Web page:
I recently attended MaximoWorld, and it was amazing. While the conference was near Disney World, I had to assure my kids that it might as well have been in Omaha for as much sight-seeing as I would do. As with previous conferences, content overload hit by day 1. I had 22 pages of notes, ideas and questions by the end of day 2. And by Day 3 I was overwhelmed.

In every presentation and coffee break I saw professionals, peers and presenters all asking:

  • Am I doing enough to increase the reliability of my plant?
  • How are you not doing this process automatically in Maximo?
  • Isn’t it obvious what your next step should be in your reliability journey?

NO!!! No, it wasn’t.

The amount of ideas and feelings of inadequacy started to make my head spin. Every time I turned around I heard something I knew could make an impact in our programs back at home.  I spent the trip home feeling like a failure in my efforts as a reliability leader.

I got back to the office, and for the first couple of weeks I struggled with fitting more into my day. I started working on a new idea I had. I outlined a project plan from something I saw at the conference. I looked at getting a team together to try and update a business process from a session I attended. None of it was working. It felt like the nursery time story about the little Dutch boy and the dam – fix one hole and 3 more popped up.

Then it hit me… the pace at which I wanted to make changes was not sustainable.[1] We needed to cut out what was not adding value to the day to make room for what would. What really got me was that I already had the inspiration for what I wanted to do in my office. I have a quote from Bruce Lee hanging in my office that one of my martial arts instructors shared with me:

It’s not the daily increase but daily decrease. Hack away at the unessential. 

That’s exactly what we needed to do – Hack away at the unessential. Remove the effort that didn’t directly help improve our reliability programs or support our tactical plans, then replace them with something that did have a positive effect on our work.

I spent the next week taking an inventory of everything I do, everything my team does, and what is required by our maintenance teams. This idea came from my Getting Things Done (GTD) background. You can’t understand the work you have in front of you unless you know all the work you have in front of you. This actually made me feel worse because I was able to see everything I needed to work on, everything I wanted to work on, and everything I wasn’t working on. The upside was that I knew this list was going to get smaller.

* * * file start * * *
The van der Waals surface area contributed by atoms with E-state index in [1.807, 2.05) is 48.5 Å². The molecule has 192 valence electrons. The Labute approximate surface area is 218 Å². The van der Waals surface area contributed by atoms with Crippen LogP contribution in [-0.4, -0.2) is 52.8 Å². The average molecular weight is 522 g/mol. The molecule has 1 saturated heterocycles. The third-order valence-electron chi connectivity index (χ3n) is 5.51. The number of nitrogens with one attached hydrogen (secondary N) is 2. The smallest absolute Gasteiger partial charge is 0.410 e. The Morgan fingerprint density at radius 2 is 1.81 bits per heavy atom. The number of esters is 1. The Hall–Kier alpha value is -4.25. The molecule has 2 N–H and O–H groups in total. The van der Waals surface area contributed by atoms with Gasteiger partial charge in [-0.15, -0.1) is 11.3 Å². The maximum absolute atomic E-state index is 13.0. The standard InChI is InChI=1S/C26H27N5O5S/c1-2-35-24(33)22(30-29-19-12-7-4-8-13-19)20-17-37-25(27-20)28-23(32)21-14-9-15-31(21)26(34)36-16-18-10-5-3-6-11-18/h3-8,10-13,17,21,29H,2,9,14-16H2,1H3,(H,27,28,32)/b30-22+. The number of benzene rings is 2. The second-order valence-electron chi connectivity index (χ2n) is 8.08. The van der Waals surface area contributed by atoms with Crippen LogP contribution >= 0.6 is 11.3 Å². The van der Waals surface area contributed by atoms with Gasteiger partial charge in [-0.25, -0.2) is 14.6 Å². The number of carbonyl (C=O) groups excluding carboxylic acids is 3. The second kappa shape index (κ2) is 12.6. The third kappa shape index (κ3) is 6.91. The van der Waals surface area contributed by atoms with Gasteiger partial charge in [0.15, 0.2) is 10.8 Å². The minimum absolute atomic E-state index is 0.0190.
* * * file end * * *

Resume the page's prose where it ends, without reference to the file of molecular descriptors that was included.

The game plan was pretty simple:

  1. Find 3 things you’re going to stop doing, publicly state that these are not being done anymore, and then just don’t do them anymore.[2]
  2. Identify 3 things you reasonably believe you can accomplish in the next 3 months. The idea is to find short term wins that won’t require a larger team or a large capital
  3. Take a week to flesh out which of these 3 things will most successfully get done in the next 3 months and give you the biggest win. Then put your effort into this one single objective until it is

Goal: Remove 3 things you shouldn’t be doing and replace them with 1 thing you should be doing.

We identified 3 quick wins for our team that would take a couple of hours a week off our support work:

  1. We reset our support hours for non-emergency items. [3]
  2. We set up the user-managed password question/answer to allow users to reset their own passwords. [4]
  3. We created a handful of automation scripts to add warnings to users about data. [5]

We are now in the process of identifying the big win we want to complete in the next 3 months. We are eliminating the time/energy/resources for activities that weren’t adding value to our day and giving us enough time and space to adopt new initiatives we believe will add value. When we have our 3 wins, we’ll do it again. This cycle embraces the idea that making changes in how we do our work is a journey, not a race – there is no finish line, just interesting stops and milestones along the way.

[1] No, it literally hit me. A pile of books and papers on the back of my desk fell over and hit me on my head when I was digging through my laptop bag.
[2] This one can be tough when an activity was publicly perceived to be “owned” by you, which is why you need to publicly announce you’re not doing it anymore.
[3] Unless Maximo is down we’re not worried about it until tomorrow.
[4] Yes, some of us still don’t have Maximo accounts tied in via LDAP.
[5] For example, you add a restriction on a status change. So now users know why a record won’t move from WAPPR > APPR.
 

About the Author:

Jason has been in the engineering and reliability field for over 25 years. He is currently the Asset & Reliability Engineering Manager for Agropur, a leading cheese and dairy processor in North America. Jason has been working with the IBM Maximo application for over 15 years, focusing on business process development and reporting. Jason is a husband and father of two boys. He enjoys cycling, reading, movies and is working towards his 2nd degree black belt in Tae Kwon Do.

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